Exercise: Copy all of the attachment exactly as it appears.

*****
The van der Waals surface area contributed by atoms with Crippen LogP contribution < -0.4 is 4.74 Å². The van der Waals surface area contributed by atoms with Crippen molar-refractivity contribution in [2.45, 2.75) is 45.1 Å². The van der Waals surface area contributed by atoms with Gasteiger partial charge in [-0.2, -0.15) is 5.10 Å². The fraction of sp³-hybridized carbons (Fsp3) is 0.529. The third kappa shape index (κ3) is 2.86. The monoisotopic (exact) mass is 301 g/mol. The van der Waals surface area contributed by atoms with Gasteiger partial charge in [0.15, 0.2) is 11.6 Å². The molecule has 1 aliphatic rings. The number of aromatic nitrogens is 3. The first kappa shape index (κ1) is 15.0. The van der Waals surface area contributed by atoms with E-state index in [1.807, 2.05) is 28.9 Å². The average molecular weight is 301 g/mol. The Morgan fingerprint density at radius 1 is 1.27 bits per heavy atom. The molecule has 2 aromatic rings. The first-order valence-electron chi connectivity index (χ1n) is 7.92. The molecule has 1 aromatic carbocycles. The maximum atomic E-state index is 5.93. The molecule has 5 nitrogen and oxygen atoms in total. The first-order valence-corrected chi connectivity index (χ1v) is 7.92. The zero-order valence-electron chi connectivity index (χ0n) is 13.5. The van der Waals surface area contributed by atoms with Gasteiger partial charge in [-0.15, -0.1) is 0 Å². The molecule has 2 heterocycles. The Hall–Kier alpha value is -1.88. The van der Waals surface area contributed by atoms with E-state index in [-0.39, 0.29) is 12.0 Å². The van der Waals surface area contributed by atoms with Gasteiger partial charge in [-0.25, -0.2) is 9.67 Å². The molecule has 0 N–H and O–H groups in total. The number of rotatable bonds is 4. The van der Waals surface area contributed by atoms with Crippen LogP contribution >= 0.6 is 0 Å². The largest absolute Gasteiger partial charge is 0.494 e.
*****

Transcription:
The van der Waals surface area contributed by atoms with Crippen LogP contribution < -0.4 is 4.74 Å². The van der Waals surface area contributed by atoms with Crippen molar-refractivity contribution in [2.45, 2.75) is 45.1 Å². The van der Waals surface area contributed by atoms with Gasteiger partial charge in [-0.2, -0.15) is 5.10 Å². The fraction of sp³-hybridized carbons (Fsp3) is 0.529. The third kappa shape index (κ3) is 2.86. The monoisotopic (exact) mass is 301 g/mol. The van der Waals surface area contributed by atoms with Gasteiger partial charge in [0.15, 0.2) is 11.6 Å². The molecule has 1 aliphatic rings. The number of aromatic nitrogens is 3. The first kappa shape index (κ1) is 15.0. The van der Waals surface area contributed by atoms with E-state index in [1.807, 2.05) is 28.9 Å². The average molecular weight is 301 g/mol. The Morgan fingerprint density at radius 1 is 1.27 bits per heavy atom. The molecule has 2 aromatic rings. The first-order valence-electron chi connectivity index (χ1n) is 7.92. The molecule has 1 aromatic carbocycles. The maximum atomic E-state index is 5.93. The molecule has 5 nitrogen and oxygen atoms in total. The first-order valence-corrected chi connectivity index (χ1v) is 7.92. The zero-order valence-electron chi connectivity index (χ0n) is 13.5. The van der Waals surface area contributed by atoms with Gasteiger partial charge in [-0.15, -0.1) is 0 Å². The molecule has 2 heterocycles. The Hall–Kier alpha value is -1.88. The van der Waals surface area contributed by atoms with E-state index in [-0.39, 0.29) is 12.0 Å². The van der Waals surface area contributed by atoms with Gasteiger partial charge in [-0.25, -0.2) is 9.67 Å². The molecule has 0 N–H and O–H groups in total. The number of rotatable bonds is 4. The van der Waals surface area contributed by atoms with Crippen LogP contribution >= 0.6 is 0 Å². The largest absolute Gasteiger partial charge is 0.494 e.